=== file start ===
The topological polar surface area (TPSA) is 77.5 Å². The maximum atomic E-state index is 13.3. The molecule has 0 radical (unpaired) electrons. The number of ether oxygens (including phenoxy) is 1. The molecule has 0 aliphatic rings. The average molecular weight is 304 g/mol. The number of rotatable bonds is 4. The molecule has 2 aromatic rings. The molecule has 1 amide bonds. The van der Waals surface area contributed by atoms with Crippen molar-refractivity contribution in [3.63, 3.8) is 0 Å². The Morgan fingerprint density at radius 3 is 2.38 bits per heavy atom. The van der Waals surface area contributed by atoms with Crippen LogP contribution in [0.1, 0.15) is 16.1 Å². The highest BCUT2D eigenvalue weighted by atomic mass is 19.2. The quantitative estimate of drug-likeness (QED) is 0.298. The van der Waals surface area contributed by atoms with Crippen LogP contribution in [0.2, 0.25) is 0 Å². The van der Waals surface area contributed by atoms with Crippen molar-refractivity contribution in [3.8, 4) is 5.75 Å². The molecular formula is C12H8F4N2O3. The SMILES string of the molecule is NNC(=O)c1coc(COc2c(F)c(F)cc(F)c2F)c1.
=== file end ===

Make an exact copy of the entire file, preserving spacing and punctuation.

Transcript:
The topological polar surface area (TPSA) is 77.5 Å². The maximum atomic E-state index is 13.3. The molecule has 0 radical (unpaired) electrons. The number of ether oxygens (including phenoxy) is 1. The molecule has 0 aliphatic rings. The average molecular weight is 304 g/mol. The number of rotatable bonds is 4. The molecule has 2 aromatic rings. The molecule has 1 amide bonds. The van der Waals surface area contributed by atoms with Crippen molar-refractivity contribution in [3.63, 3.8) is 0 Å². The Morgan fingerprint density at radius 3 is 2.38 bits per heavy atom. The van der Waals surface area contributed by atoms with Crippen LogP contribution in [0.1, 0.15) is 16.1 Å². The highest BCUT2D eigenvalue weighted by atomic mass is 19.2. The quantitative estimate of drug-likeness (QED) is 0.298. The van der Waals surface area contributed by atoms with Crippen LogP contribution in [0.2, 0.25) is 0 Å². The van der Waals surface area contributed by atoms with Crippen molar-refractivity contribution in [3.8, 4) is 5.75 Å². The molecular formula is C12H8F4N2O3. The SMILES string of the molecule is NNC(=O)c1coc(COc2c(F)c(F)cc(F)c2F)c1.